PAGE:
History’s prowling grounds

Danielle Gamble, Staff

Have you ever driven down ninth Avenue in Ybor and noticed a yellow and white brick building next to small wooden buildings that resemble old “casitas?”

That would be the Ybor City Museum, and next to it is the Ybor City Museum State Park. Ybor City is home to roughly 4,700 people and has visitors from people who live all-around the world, yet, there is not nearly enough attention drawn to the Ybor City Musuem.

The Ybor City Museum stands asa an educational ground to teach people of the history of Ybor. From the collaboration of the different cultures it took to build the city, to how it became the “Cigar Capital of the World.”

The building itself originated as a bakery building which stayed in business until the 1970’s. Entering the museum there is a desk to the right where a park ranger or volunteer stand to grant you entry. Usually with a smile on their face.

As you take in the smell of cinnamon that lingers, the first question you are asked after paying for your entry fee is, “how much time do you have?” Depending on your answer, you will have a choice of just walking through the museum, visiting the garden, watching a video about the beginning of Ybor City, touring the casitas or all of the above.

The museum tour starts in the lobby, where the city seal hangs high and covers most of the wall. This seal is a symbol of the city’s origins. There is a cigar in the middle that is surrounded by tobacco leaves and a guava branch, which are surrounded by the U.S. flag, the flag of Cuba and the flag of Spain, and the flag of Italy. As you round the corner to the right, you begin your journey back in time. Starting in 1886 when Don Vincente Martinez Ybor chose Tampa, Florida, as his new industrial site for  his new industrial city. Continuing on, you learn about the revolutionaries in Ybor at that time and the impact that this new city had on Florida.

You see pictures and read about the different societies within the city, along with the businesses that were built of which some still exist today. The center of the museum has an exhibit that shows the different cultures that immigrated into Ybor city and how they had a part in making the city the way that it is now. In the back of the museum, you find two interactive bakery ovens that no longer work, but tell you the history of the bakery and how it burned down. As you exit the exhibit area, there is an old cigar making station and directions on how cigars are made.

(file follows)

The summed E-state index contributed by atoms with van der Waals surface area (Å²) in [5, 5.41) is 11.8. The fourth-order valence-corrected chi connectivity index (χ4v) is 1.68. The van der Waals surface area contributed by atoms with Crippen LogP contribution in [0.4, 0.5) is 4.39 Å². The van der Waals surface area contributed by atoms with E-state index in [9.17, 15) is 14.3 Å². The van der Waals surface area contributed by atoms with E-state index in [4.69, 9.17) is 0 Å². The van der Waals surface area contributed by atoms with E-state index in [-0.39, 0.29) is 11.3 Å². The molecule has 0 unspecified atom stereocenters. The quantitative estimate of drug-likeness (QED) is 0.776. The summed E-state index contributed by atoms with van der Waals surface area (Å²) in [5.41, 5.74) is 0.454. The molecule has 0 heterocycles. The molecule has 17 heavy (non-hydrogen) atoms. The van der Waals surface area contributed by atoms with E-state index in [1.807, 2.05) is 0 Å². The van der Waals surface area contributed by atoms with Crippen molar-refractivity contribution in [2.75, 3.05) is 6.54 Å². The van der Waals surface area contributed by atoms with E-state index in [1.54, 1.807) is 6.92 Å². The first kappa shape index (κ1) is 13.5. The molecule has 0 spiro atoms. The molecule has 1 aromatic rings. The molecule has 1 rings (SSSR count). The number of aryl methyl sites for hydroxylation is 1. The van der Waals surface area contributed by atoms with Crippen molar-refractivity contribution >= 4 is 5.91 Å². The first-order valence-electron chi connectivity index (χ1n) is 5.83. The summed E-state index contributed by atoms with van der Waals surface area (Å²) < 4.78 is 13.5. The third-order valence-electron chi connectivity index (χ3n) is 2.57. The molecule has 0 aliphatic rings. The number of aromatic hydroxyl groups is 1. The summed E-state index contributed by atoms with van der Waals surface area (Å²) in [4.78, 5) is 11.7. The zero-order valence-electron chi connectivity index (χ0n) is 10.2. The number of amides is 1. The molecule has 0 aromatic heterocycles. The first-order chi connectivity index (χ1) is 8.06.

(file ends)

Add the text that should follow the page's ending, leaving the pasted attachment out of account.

If you still have time left, you can visit the garden. Beautiful plants and trees surround a small courtyard, but that is not even the best part. The most popular attraction in the garden is the History. History, the cat, that is. An orange cat roams around the garden, meows to the roosters and makes friends with all the visitors. As you pet History, you can see an old worn-down building behind the museum that used to be a cigar shop. Most buildings at the time were made from bricks, but the old cigar shop was one of only two in Florida that was made of wood. Also, it is the only one that did not burn down.

On the other side of the garden, you have the opportunity to tour an old casita. This 750 square-foot home has a living room, two bedrooms and a kitchen. Despite the small size, it fit a family of four people. The furniture is all German, the lights are all kerosene, there is a stove for heat and a stove for cooking, white walls to keep the demons away and a well that was not used for very long due to the ground water becoming contaminated.

These grounds look like nothing special when you are just passing by, but inside is the foundation of our city. Curt, who has been volunteering at the museum for three years, joyfully strolls the grounds with the kind of knowledge that only comes with age. “Ybor City was extremely progressive compared to the rest of the United States, and the way that Mr. Ybor integrated so many different cultures into one city makes me wonder why it is so difficult for us to do the same today. Honestly, I enjoy being asked questions that I do not know the answer to so that I can go research more about this city.” Curt also says, history loves being asked questions too, even though he admits that he mainly likes to talk about the roosters.